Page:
Those holding $XRP back on December 12, 2020, have finally started receiving their Flare ($FLR) token airdrop, with 15% of the cryptocurrency’s total supply now being sent to holders at the time of the snapshot, and the rest set to be distributed over the next three years.
As CryptoGlobe reported, over 52 cryptocurrency exchanges supported the FLR token airdrop to XRP holders, distributing tokens at a 1:1 ratio, meaning that for every 1 XRP held at the time of the snapshot, investors received 1 FLR token. A total of 4.28 billion FLR were distributed to XRP holders.
Going forward, FLR token holders will be able to vote on the way the future airdrop is distributed via Flare’s governance system, while also being able to propose and vote on other changes to the project.
Flare’s FLR tokens started trading at around $0.05 as soon as the airdrop started, and quickly tripled to $0.15 amid low liquidity on the MEXC exchange. As other platforms including Kraken and OKX joined in, liquidity increased and airdropped recipients started dumping FLR.
The token plunged to a $0.02 low before it started recovering to $0.04.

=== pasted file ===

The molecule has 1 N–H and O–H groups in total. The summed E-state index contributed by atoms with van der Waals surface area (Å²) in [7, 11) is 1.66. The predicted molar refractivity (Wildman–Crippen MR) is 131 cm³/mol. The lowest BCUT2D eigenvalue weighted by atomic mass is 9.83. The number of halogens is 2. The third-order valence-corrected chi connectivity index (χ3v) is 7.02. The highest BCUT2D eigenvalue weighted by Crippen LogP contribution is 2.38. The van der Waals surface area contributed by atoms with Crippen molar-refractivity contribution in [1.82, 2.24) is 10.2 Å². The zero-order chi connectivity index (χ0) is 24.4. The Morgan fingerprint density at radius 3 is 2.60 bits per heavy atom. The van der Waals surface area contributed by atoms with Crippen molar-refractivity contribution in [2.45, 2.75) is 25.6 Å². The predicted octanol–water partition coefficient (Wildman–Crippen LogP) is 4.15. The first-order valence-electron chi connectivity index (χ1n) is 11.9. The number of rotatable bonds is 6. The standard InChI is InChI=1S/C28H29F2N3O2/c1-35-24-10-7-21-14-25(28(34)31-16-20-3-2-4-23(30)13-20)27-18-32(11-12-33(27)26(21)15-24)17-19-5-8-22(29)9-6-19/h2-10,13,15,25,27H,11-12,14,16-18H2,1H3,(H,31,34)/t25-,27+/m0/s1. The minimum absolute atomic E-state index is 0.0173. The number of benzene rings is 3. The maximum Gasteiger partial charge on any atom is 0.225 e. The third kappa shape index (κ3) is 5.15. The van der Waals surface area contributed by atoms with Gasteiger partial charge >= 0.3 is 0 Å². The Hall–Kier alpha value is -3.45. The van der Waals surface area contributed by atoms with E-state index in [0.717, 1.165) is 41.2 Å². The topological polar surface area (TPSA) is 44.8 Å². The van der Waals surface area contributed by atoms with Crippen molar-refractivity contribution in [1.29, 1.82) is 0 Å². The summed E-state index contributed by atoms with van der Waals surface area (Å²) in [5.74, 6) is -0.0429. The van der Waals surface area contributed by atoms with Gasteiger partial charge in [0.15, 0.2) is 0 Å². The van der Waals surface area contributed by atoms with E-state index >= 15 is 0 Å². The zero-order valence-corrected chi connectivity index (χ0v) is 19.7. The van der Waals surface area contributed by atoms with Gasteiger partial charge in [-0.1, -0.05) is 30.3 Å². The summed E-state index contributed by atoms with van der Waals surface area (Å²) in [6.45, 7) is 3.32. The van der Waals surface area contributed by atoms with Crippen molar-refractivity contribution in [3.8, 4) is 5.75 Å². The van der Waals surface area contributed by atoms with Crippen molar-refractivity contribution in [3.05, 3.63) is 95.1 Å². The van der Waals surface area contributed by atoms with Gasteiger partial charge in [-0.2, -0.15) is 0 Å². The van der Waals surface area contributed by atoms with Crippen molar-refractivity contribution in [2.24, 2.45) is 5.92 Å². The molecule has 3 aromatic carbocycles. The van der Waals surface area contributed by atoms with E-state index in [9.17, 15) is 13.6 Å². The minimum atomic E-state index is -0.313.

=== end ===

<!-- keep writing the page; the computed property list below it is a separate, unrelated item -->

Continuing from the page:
The Flare Network initially aimed to become a decentralized finance application bringing in Ethereum Virtual Machine (EVM) compatibility to the XRP Ledger, and has been gradually transitioning into a layer-1 blockchain and oracle service.
According to Flare’s vice president of engineering Josh Edwards, the Flare Network has been running before the airdrop, and over the past seven days handled 268 million requests for data and transactions.
Notably some cryptocurrency exchanges have delisted XRP since the airdrop was first announced, including Coinbase. These platforms delisted the token after the U.S. Securities and Exchange Commission (SEC) sued Ripple and two of its executives alleging they sold unregistered securities when they issued $1.3 billion worth of XRP tokens. Ripple denies XRP is a security.
Coinbase was one of the exchanges that delisted the token that moved to honor the airdrop.
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